So often when we are thirsty for living water, the living water the Lord offers us, we will get so confused that we’ll drink the sand. We’ll drink something that will not satisfy us at all but only leave us more thirsty, aching for Jesus even more than when we began. Psalm 43 says, “A thirst is my soul for the living God.” Yet sometimes, even when all of the obstacles are out of the way and we have the time, we have the ability to pray, we hesitate even then for a lack of trust on our part.

Be Brave, Trust the Lord

I read once years ago that to trust in God is one’s highest wisdom and deepest consolation. There is nothing braver, smarter, more courageous we can do than trust the Lord. And there is nothing that will bring us more safety, more soothing than doing so. So, when we pray, be real, be honest. Again, St. Therese, she said, “I say very simply to God what I wish to say without composing beautiful sentences and He always understands me because the Creator will understand the creature.”

So, start by being real. Go to the source and summit of our faith. St. John Bosco said, “The longer you stay away from communion, the more your soul will become weak, and in the end, you will become dangerously indifferent.” And I can say that that has happened so many times in my life where I know if I stay away from prayer, if I’m not receiving the Lord nearly enough, then I drift not into anything inherently negative, but just a matter of indifference.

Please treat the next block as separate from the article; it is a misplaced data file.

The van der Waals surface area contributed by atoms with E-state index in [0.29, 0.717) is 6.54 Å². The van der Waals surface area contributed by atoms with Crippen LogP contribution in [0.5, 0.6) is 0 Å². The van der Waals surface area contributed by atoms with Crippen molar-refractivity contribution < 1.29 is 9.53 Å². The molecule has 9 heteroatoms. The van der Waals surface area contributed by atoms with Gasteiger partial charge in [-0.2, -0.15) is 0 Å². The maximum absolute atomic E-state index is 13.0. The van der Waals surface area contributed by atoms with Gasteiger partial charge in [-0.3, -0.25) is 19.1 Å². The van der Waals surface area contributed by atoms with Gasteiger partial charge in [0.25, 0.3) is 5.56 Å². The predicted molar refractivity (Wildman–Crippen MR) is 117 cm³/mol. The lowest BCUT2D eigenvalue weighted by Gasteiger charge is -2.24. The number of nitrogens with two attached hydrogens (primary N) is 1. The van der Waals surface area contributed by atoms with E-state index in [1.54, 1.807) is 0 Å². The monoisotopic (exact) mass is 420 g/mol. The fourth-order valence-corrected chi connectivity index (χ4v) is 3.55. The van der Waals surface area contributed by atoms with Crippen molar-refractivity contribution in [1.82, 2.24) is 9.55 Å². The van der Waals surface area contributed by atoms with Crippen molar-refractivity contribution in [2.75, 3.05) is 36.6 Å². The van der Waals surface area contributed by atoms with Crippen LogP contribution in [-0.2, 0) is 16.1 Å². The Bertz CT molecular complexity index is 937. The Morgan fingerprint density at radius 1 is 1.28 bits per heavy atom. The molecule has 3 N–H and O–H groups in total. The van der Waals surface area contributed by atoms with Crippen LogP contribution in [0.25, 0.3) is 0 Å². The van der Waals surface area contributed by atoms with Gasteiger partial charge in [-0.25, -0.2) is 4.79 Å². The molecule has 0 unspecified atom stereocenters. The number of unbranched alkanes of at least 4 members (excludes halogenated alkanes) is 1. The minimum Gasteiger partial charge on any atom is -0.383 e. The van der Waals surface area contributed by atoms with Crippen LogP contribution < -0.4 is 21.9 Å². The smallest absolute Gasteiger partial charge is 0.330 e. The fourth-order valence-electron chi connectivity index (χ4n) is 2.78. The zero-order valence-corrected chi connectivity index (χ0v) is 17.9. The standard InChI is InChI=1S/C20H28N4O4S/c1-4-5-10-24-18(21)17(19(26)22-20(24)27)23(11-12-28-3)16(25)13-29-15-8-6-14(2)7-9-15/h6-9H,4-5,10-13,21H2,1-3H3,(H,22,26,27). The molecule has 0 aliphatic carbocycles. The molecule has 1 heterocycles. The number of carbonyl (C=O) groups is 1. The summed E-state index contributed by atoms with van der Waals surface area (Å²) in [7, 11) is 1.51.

St. Teresa of Calcutta said, “If I can give you any advice, I beg you, take it closer to the Eucharist.” The more frequently we receive communion, the stronger we become, and in the end, we reflect the love of God. Prayer also calls for tremendous humility because you’re acknowledging that someone else has the answer, has the solution and you don’t.

When we make ourselves subject to the fact that being in touch with God is more necessary than anything else, when we accept that reality, peace will be the result. This joyful acceptance of God’s will. Okay. I entrust myself to you, Lord. My thoughts, my feelings, all of my trials, all of my joys. They belong to you. And you are the author of me. And be patient with yourself.

Prayer takes Time and Discipline

Developing habitual prayer takes time and discipline. And if you’re like me, sometimes those are not my strong points. And so, if I pray one day and then I don’t show up to prayer the next day, I’ll get impatient with myself and I think gosh, why am I even doing this? But you just continue to show up. Everyone has five minutes. Show up for five minutes. Here I am, Lord. What do you have for me today?